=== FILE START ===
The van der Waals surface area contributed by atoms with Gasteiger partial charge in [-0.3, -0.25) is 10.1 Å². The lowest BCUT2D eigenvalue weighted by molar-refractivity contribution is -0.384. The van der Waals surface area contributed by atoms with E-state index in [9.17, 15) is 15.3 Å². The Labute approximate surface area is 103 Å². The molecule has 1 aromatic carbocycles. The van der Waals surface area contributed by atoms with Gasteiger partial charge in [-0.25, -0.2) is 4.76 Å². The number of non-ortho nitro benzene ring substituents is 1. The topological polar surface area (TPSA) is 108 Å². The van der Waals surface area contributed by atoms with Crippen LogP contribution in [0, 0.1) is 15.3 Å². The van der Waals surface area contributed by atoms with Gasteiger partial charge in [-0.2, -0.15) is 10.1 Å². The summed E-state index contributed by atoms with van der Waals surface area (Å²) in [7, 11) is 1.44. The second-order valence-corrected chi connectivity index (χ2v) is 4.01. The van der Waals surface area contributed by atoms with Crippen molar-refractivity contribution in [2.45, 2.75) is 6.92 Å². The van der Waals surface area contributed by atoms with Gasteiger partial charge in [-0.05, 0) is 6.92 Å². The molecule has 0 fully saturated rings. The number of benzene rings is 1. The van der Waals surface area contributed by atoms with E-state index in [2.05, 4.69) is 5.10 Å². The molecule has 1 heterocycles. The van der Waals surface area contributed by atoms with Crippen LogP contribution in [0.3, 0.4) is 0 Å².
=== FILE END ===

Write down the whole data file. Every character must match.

The van der Waals surface area contributed by atoms with Gasteiger partial charge in [-0.3, -0.25) is 10.1 Å². The lowest BCUT2D eigenvalue weighted by molar-refractivity contribution is -0.384. The van der Waals surface area contributed by atoms with E-state index in [9.17, 15) is 15.3 Å². The Labute approximate surface area is 103 Å². The molecule has 1 aromatic carbocycles. The van der Waals surface area contributed by atoms with Gasteiger partial charge in [-0.25, -0.2) is 4.76 Å². The number of non-ortho nitro benzene ring substituents is 1. The topological polar surface area (TPSA) is 108 Å². The van der Waals surface area contributed by atoms with Crippen LogP contribution in [0, 0.1) is 15.3 Å². The van der Waals surface area contributed by atoms with Gasteiger partial charge in [-0.2, -0.15) is 10.1 Å². The summed E-state index contributed by atoms with van der Waals surface area (Å²) in [7, 11) is 1.44. The second-order valence-corrected chi connectivity index (χ2v) is 4.01. The van der Waals surface area contributed by atoms with Crippen molar-refractivity contribution in [2.45, 2.75) is 6.92 Å². The van der Waals surface area contributed by atoms with Gasteiger partial charge in [-0.05, 0) is 6.92 Å². The molecule has 0 fully saturated rings. The number of benzene rings is 1. The van der Waals surface area contributed by atoms with E-state index in [2.05, 4.69) is 5.10 Å². The molecule has 1 heterocycles. The van der Waals surface area contributed by atoms with Crippen LogP contribution in [0.3, 0.4) is 0 Å².